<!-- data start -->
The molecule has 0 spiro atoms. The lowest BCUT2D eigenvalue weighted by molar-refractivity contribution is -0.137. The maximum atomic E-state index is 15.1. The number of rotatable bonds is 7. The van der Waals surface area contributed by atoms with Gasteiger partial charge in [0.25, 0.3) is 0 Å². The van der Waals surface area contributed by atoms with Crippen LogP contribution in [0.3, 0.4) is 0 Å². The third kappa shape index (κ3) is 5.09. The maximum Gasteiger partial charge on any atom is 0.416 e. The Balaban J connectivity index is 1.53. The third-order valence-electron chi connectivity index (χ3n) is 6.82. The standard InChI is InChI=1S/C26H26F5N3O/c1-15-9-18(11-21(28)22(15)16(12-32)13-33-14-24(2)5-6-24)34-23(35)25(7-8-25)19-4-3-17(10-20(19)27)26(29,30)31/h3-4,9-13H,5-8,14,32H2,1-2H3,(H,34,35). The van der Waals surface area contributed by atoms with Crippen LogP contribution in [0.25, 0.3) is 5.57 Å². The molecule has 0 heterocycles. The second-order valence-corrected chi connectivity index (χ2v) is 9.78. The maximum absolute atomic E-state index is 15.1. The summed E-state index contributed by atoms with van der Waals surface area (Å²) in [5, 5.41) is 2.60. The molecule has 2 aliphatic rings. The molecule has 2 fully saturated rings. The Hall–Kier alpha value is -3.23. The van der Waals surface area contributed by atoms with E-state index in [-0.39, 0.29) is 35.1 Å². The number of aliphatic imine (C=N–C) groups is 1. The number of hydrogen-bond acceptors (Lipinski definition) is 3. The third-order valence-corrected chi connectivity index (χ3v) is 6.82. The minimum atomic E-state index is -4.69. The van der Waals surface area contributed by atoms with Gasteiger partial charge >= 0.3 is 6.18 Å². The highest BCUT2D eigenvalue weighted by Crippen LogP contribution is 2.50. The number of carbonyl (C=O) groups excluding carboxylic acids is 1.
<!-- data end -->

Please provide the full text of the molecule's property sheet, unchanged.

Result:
The molecule has 0 spiro atoms. The lowest BCUT2D eigenvalue weighted by molar-refractivity contribution is -0.137. The maximum atomic E-state index is 15.1. The number of rotatable bonds is 7. The van der Waals surface area contributed by atoms with Gasteiger partial charge in [0.25, 0.3) is 0 Å². The van der Waals surface area contributed by atoms with Crippen LogP contribution in [0.3, 0.4) is 0 Å². The third kappa shape index (κ3) is 5.09. The maximum Gasteiger partial charge on any atom is 0.416 e. The Balaban J connectivity index is 1.53. The third-order valence-electron chi connectivity index (χ3n) is 6.82. The standard InChI is InChI=1S/C26H26F5N3O/c1-15-9-18(11-21(28)22(15)16(12-32)13-33-14-24(2)5-6-24)34-23(35)25(7-8-25)19-4-3-17(10-20(19)27)26(29,30)31/h3-4,9-13H,5-8,14,32H2,1-2H3,(H,34,35). The van der Waals surface area contributed by atoms with Crippen LogP contribution in [0.25, 0.3) is 5.57 Å². The molecule has 0 heterocycles. The second-order valence-corrected chi connectivity index (χ2v) is 9.78. The maximum absolute atomic E-state index is 15.1. The summed E-state index contributed by atoms with van der Waals surface area (Å²) in [5, 5.41) is 2.60. The molecule has 2 aliphatic rings. The molecule has 2 fully saturated rings. The Hall–Kier alpha value is -3.23. The van der Waals surface area contributed by atoms with E-state index in [-0.39, 0.29) is 35.1 Å². The number of aliphatic imine (C=N–C) groups is 1. The number of hydrogen-bond acceptors (Lipinski definition) is 3. The third-order valence-corrected chi connectivity index (χ3v) is 6.82. The minimum atomic E-state index is -4.69. The van der Waals surface area contributed by atoms with Gasteiger partial charge >= 0.3 is 6.18 Å². The highest BCUT2D eigenvalue weighted by Crippen LogP contribution is 2.50. The number of carbonyl (C=O) groups excluding carboxylic acids is 1.